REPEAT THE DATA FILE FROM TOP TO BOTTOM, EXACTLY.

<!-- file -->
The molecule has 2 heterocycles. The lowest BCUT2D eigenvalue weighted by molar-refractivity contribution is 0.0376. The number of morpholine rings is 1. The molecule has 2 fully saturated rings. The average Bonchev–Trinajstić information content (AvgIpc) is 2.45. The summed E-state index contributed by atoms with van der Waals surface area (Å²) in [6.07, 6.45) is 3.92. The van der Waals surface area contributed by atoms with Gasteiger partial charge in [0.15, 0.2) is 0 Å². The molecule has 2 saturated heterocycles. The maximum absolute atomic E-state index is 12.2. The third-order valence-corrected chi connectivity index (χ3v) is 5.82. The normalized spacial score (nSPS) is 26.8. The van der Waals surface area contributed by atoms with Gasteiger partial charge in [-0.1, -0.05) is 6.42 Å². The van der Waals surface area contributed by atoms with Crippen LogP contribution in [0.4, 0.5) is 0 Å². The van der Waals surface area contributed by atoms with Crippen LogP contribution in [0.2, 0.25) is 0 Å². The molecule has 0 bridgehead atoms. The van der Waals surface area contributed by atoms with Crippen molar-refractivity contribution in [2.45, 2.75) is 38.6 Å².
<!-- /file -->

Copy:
The molecule has 2 heterocycles. The lowest BCUT2D eigenvalue weighted by molar-refractivity contribution is 0.0376. The number of morpholine rings is 1. The molecule has 2 fully saturated rings. The average Bonchev–Trinajstić information content (AvgIpc) is 2.45. The summed E-state index contributed by atoms with van der Waals surface area (Å²) in [6.07, 6.45) is 3.92. The van der Waals surface area contributed by atoms with Gasteiger partial charge in [0.15, 0.2) is 0 Å². The molecule has 2 saturated heterocycles. The maximum absolute atomic E-state index is 12.2. The third-order valence-corrected chi connectivity index (χ3v) is 5.82. The normalized spacial score (nSPS) is 26.8. The van der Waals surface area contributed by atoms with Gasteiger partial charge in [-0.1, -0.05) is 6.42 Å². The van der Waals surface area contributed by atoms with Crippen LogP contribution in [0.4, 0.5) is 0 Å². The van der Waals surface area contributed by atoms with Crippen LogP contribution in [0.2, 0.25) is 0 Å². The molecule has 0 bridgehead atoms. The van der Waals surface area contributed by atoms with Crippen molar-refractivity contribution in [2.45, 2.75) is 38.6 Å².